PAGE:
Tag Archives: Religion

Neuroscience tells us the thing we take as our unified mind is an illusion, that our mind is not unified and can barely be said to “exist” at all. Our feeling of unity and control is a post-hoc confabulation and is easily fractured into separate parts. As revealed by scientific inquiry, what we call a mind (or a self, or a soul) is actually something that changes so much and is so uncertain that our pre-scientific language struggles to find meaning.

Buddhists say pretty much the same thing. They believe in an impermanent and illusory self made of shifting parts. They’ve even come up with language to address the problem between perception and belief. Their word for self is anatta, which is usually translated as ‘non self.’  One might try to refer to the self, but the word cleverly reminds one’s self that there is no such thing.

When considering a Buddhist contemplating his soul, one is immediately struck by a disconnect between religious teaching and perception. While meditating in the temple, the self is an illusion. But when the Buddhist goes shopping he feels like we all do: unified, in control, and unchanged from moment to moment. The way things feel becomes suspect.


Then there is the odd privilege of existence as a coherent self, the ability to speak the word “I” and mean by it a richly individual history of experience, perception, and thought. For the religious, the sense of the soul may have as a final redoubt, not as argument but as experience, that haunting I who wakes us in the night wondering where time has gone, the I we waken to, sharply aware that we have been unfaithful to ourselves, that a life lived otherwise would have acknowledged a yearning more our own than any of the daylit motives whose behests we answer to so diligently. Our religious traditions give us as the name of God two deeply mysterious words, one deeply mysterious utterance: I AM. Putting to one side the question of their meaning as the name and character by which the God of Moses would be known, these are words any human being can say about herself, and does say, though always with a modifier of some kind. I am hungry, I am comfortable, I am a singer, I am a cook. The abrupt descent into particularity in every statement of this kind, Being itself made an auxiliary to some momentary accident of being, may only startle in the dark of night, when the intuition comes that there is no proportion between the great given of existence and the narrow vessel of circumstance into which it is inevitably forced. “I am Ozymandias, king of kings. Look on my works, ye mighty, and despair.”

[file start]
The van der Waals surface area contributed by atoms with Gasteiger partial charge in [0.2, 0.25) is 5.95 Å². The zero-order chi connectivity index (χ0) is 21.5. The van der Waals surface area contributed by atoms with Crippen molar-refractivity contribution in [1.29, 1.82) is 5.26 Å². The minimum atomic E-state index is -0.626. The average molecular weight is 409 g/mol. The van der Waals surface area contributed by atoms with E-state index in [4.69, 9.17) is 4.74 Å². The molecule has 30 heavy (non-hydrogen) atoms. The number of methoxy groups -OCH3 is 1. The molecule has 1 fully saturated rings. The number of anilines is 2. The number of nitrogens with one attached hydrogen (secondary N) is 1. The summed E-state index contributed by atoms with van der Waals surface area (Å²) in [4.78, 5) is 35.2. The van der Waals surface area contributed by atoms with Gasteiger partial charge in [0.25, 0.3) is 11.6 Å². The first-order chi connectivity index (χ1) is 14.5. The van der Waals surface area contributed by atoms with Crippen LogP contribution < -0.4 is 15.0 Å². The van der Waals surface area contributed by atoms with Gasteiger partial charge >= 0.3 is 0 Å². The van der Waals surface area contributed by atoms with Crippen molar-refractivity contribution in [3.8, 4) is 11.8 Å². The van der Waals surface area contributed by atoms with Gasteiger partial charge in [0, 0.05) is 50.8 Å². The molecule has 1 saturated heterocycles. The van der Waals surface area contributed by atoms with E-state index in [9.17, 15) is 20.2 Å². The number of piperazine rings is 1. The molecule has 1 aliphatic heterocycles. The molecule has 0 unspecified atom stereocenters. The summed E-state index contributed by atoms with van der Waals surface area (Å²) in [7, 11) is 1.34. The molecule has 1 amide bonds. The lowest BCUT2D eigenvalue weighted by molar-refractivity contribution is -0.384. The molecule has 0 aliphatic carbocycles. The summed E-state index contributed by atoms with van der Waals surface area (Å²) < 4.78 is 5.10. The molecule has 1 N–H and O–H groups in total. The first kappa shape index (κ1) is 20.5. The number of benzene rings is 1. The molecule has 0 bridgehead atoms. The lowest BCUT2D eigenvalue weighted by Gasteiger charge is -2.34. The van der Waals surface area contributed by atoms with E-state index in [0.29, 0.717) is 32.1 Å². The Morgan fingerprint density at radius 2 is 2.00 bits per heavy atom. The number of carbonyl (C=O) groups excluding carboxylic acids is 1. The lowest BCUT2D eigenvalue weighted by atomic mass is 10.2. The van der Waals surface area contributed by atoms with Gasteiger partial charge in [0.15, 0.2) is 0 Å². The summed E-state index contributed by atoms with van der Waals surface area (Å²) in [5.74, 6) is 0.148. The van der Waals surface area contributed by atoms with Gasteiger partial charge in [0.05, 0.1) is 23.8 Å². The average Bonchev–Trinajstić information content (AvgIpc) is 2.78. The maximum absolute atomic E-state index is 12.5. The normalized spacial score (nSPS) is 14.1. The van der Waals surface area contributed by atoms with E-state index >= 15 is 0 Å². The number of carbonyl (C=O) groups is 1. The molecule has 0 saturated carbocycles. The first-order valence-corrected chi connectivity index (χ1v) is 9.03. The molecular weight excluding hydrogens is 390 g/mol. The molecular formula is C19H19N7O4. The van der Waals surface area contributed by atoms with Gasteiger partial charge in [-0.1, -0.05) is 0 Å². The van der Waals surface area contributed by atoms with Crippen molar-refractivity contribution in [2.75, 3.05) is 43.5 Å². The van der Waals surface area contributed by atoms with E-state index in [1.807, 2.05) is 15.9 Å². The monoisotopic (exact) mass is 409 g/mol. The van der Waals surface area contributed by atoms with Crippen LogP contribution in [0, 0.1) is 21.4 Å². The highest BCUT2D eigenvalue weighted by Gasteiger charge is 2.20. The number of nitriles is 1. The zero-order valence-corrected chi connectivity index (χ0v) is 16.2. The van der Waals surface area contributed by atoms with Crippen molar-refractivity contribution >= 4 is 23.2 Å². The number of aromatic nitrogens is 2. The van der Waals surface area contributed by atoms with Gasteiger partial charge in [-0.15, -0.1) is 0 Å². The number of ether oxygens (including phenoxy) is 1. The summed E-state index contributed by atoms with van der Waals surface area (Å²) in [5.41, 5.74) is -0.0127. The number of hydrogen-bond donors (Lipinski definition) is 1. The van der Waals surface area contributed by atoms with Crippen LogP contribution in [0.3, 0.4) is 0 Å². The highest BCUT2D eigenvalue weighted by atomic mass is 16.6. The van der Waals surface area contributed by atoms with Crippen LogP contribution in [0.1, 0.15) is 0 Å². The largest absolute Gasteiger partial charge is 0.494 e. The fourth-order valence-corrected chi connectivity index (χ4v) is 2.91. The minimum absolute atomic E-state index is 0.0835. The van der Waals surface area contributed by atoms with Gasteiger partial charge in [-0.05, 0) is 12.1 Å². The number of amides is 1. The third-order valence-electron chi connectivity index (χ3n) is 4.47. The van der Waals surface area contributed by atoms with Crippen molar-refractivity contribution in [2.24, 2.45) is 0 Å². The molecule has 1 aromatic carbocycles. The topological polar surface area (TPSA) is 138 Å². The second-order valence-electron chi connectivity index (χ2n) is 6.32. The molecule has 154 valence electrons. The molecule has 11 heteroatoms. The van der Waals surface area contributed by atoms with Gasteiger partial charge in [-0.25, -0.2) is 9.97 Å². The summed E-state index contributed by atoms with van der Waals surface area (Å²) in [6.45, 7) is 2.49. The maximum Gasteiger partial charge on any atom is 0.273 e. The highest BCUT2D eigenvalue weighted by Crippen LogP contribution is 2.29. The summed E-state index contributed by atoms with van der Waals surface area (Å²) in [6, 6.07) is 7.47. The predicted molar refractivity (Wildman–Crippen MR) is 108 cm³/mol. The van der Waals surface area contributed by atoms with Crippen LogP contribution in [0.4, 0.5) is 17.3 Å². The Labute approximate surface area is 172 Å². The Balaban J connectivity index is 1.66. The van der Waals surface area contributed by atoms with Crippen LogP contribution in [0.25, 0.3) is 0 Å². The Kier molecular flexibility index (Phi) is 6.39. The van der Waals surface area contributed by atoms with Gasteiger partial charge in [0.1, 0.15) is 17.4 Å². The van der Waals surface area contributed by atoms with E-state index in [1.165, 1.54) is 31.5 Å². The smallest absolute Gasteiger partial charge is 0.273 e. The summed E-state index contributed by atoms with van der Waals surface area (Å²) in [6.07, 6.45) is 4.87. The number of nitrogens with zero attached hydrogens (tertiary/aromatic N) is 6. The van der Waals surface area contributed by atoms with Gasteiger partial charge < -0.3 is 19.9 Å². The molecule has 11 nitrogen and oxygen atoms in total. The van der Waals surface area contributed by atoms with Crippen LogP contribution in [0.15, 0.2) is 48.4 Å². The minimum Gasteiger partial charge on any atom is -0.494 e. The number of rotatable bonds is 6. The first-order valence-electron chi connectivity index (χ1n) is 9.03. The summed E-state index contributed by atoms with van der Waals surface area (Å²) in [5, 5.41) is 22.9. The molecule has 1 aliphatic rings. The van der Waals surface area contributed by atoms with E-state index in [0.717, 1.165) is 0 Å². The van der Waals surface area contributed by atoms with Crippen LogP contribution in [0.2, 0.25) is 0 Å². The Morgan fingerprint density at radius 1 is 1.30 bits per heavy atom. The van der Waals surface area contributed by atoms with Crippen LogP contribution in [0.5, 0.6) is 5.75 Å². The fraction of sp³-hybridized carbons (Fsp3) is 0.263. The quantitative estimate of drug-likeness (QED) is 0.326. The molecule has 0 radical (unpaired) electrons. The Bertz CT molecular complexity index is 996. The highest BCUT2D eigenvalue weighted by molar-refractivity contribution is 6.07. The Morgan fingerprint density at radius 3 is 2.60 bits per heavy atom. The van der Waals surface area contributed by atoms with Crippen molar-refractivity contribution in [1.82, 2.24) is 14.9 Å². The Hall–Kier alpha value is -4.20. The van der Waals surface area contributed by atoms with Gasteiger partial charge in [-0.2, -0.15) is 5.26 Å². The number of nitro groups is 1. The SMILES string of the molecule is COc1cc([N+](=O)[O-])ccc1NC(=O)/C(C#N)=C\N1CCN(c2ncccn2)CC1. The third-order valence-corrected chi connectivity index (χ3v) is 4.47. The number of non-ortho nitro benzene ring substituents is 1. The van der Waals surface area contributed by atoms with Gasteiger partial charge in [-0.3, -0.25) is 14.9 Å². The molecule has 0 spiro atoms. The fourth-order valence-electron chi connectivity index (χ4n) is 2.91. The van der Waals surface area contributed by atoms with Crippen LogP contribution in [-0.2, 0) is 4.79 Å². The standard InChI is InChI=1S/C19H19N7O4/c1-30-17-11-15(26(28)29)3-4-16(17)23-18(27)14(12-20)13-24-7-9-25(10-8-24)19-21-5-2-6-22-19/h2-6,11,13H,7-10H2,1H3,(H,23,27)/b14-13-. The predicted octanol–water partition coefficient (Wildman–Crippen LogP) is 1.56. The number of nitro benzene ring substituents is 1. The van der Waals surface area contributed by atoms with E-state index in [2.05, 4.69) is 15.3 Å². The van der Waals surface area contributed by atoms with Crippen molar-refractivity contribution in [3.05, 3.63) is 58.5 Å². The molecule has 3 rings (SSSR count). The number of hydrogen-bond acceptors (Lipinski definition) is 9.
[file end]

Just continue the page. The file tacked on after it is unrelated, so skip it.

“I’m not an atheist and I don’t think I can call myself a pantheist. We are in the position of a little child entering a huge library filled with books in many different languages. The child knows someone must have written those books. It does not know how. The child dimly suspects a mysterious order in the arrangement of the books but doesn’t know what it is. That, it seems to me, is the attitude of even the most intelligent human being toward God.”